CrossRef 17 Wang T, Wu H, Chen C, Liu C: Growth, optical, and el

CrossRef 17. Wang T, Wu H, Chen C, Liu C: Growth, optical, and electrical properties of nonpolar m-plane ZnO on p-Si substrates with Al 2 O 3 buffer layers. Appl Phys Lett 2012,

100:011901.CrossRef Competing interests The authors declare that they have no competing interests. Authors’ contributions ZWA fabricated the ZnO thin films, performed the measurements of the TEM, and wrote the manuscript. YW grew the ZnO nanoflowers. HW analyzed the results, performed the measurements of the SEM, and wrote the manuscript. TW helped to measure the PL spectra. CC helped to grow ZnO films. YX selleck chemicals llc helped in the TEM measurement. CL supervised the overall study. All authors read and approved the final manuscript.”
“Background In recent years, semiconductor titanium dioxide (TiO2) was noticed as a potential photosensitizer in the field of photodynamic therapy (PDT) due to its low toxicity, high stability, excellent biocompatibility, Roscovitine chemical structure and photoreactivity [1–4]. The electrons in the valence band of TiO2 can be excited to the conduction band by ultraviolet (UV) radiation with the wavelength shorter than 387 nm (corresponding to 3.2 eV as the band

gap energy of anatase TiO2), thus resulting in the photoinduced hole-electron pairs. These photoinduced electrons and holes can interact with surrounding H2O or O2 molecules and generate various reactive oxygen species (ROS, such as superoxide anion radical O2  ·−[5], hydroxyl IMP dehydrogenase radical OH · [6], singlet oxygen 1O2[7], and hydrogen peroxide H2O2[8]), which can react with biological molecules, such as lipids,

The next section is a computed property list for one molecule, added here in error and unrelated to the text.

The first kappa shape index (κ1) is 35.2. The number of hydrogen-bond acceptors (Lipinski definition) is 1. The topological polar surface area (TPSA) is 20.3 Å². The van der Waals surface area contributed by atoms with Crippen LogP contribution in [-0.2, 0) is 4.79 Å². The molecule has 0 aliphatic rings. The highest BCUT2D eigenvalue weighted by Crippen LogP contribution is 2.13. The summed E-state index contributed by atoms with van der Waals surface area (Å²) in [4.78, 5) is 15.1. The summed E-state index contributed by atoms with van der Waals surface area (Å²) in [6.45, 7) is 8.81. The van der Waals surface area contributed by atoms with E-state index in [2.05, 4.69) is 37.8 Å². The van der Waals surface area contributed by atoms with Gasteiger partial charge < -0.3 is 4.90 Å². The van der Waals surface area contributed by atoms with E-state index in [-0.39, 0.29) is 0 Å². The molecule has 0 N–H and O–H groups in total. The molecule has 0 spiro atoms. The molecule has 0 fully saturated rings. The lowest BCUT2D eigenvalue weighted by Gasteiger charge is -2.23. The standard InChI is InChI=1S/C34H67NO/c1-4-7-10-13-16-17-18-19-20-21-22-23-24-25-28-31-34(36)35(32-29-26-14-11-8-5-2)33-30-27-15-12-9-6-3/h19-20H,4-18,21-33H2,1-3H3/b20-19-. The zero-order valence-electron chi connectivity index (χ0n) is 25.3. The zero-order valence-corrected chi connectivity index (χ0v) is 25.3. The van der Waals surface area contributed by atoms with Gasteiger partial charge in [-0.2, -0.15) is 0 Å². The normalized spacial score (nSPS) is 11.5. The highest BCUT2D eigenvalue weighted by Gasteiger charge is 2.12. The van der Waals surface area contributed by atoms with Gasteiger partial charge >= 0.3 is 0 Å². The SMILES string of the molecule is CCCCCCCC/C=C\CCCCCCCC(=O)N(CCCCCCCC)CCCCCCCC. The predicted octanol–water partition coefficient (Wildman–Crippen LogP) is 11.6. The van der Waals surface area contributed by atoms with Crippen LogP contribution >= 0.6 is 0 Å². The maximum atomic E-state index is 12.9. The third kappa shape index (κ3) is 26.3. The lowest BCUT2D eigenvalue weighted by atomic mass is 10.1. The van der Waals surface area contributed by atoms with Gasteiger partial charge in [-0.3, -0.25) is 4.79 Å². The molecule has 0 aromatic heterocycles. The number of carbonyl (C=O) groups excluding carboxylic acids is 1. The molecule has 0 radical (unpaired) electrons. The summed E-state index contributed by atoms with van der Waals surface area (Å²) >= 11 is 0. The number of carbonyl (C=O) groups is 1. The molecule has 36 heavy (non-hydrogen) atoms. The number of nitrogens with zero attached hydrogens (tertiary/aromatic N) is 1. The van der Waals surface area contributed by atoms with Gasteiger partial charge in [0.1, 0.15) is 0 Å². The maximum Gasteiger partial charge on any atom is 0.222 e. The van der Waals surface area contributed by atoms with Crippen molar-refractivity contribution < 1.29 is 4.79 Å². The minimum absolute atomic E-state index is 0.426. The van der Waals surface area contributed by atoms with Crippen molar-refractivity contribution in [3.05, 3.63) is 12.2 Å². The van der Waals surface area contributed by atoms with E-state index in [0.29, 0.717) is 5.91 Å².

proteins, and DNA, cause their damages, and eventually kill cancer cells [1, 9, 10]. However, the pure TiO2 can only be excited by UV light which is harmful and hinders its practical applications [11]. Fortunately, recent studies have reported that the optical absorption of TiO2 in the visible region could be improved by doping [12–14] or dye-adsorbed methods [15, 16], which will facilitate the application of TiO2 as a photosensitizer for PDT. In our previous study [10], we enhanced the visible light absorption of TiO2 by nitrogen doping and found that the nitrogen-doped TiO2 (N-TiO2) showed much higher visible-light-induced photokilling HDAC inhibitor effects on cancer cells than the pure TiO2. Although great efforts have been made to prepare doped TiO2 with visible light absorption, the underlying mechanism of the killing effects of photoactivated TiO2 on cancer cells has not yet been investigated in details. It is unclear how the TiO2 interacts with the cancer cells, and what are the differences for their photokilling effects between pure and doped TiO2. For possible medical applications of N-TiO2, it is of crucial importance to understand the killing effect of N-TiO2 on cancer cells and the mechanism of cell damages induced by PDT.

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